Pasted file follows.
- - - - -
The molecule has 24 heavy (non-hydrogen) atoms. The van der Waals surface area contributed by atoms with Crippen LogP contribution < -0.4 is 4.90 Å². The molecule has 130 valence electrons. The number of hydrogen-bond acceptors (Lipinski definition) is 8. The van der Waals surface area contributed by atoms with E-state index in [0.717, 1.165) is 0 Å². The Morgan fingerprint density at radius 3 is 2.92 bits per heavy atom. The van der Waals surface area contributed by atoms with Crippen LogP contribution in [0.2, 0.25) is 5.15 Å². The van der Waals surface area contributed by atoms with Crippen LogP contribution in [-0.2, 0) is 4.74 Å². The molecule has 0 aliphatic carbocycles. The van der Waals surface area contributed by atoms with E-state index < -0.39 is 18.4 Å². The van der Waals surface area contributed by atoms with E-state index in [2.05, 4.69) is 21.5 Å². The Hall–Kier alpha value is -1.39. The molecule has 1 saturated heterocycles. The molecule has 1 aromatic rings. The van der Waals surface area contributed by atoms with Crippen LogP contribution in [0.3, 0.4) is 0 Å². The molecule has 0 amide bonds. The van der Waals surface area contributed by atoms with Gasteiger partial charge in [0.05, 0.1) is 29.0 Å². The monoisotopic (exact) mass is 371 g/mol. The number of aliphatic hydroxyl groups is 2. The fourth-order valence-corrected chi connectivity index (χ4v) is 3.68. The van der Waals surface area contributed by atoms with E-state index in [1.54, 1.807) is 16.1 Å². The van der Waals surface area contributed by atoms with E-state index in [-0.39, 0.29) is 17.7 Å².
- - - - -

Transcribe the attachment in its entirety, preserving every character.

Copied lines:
The molecule has 24 heavy (non-hydrogen) atoms. The van der Waals surface area contributed by atoms with Crippen LogP contribution < -0.4 is 4.90 Å². The molecule has 130 valence electrons. The number of hydrogen-bond acceptors (Lipinski definition) is 8. The van der Waals surface area contributed by atoms with E-state index in [0.717, 1.165) is 0 Å². The Morgan fingerprint density at radius 3 is 2.92 bits per heavy atom. The van der Waals surface area contributed by atoms with Crippen LogP contribution in [0.2, 0.25) is 5.15 Å². The van der Waals surface area contributed by atoms with Crippen LogP contribution in [-0.2, 0) is 4.74 Å². The molecule has 0 aliphatic carbocycles. The van der Waals surface area contributed by atoms with E-state index < -0.39 is 18.4 Å². The van der Waals surface area contributed by atoms with E-state index in [2.05, 4.69) is 21.5 Å². The Hall–Kier alpha value is -1.39. The molecule has 1 saturated heterocycles. The molecule has 1 aromatic rings. The van der Waals surface area contributed by atoms with Crippen LogP contribution in [0.3, 0.4) is 0 Å². The molecule has 0 amide bonds. The van der Waals surface area contributed by atoms with Gasteiger partial charge in [0.05, 0.1) is 29.0 Å². The monoisotopic (exact) mass is 371 g/mol. The number of aliphatic hydroxyl groups is 2. The fourth-order valence-corrected chi connectivity index (χ4v) is 3.68. The van der Waals surface area contributed by atoms with E-state index in [1.54, 1.807) is 16.1 Å². The van der Waals surface area contributed by atoms with E-state index in [-0.39, 0.29) is 17.7 Å².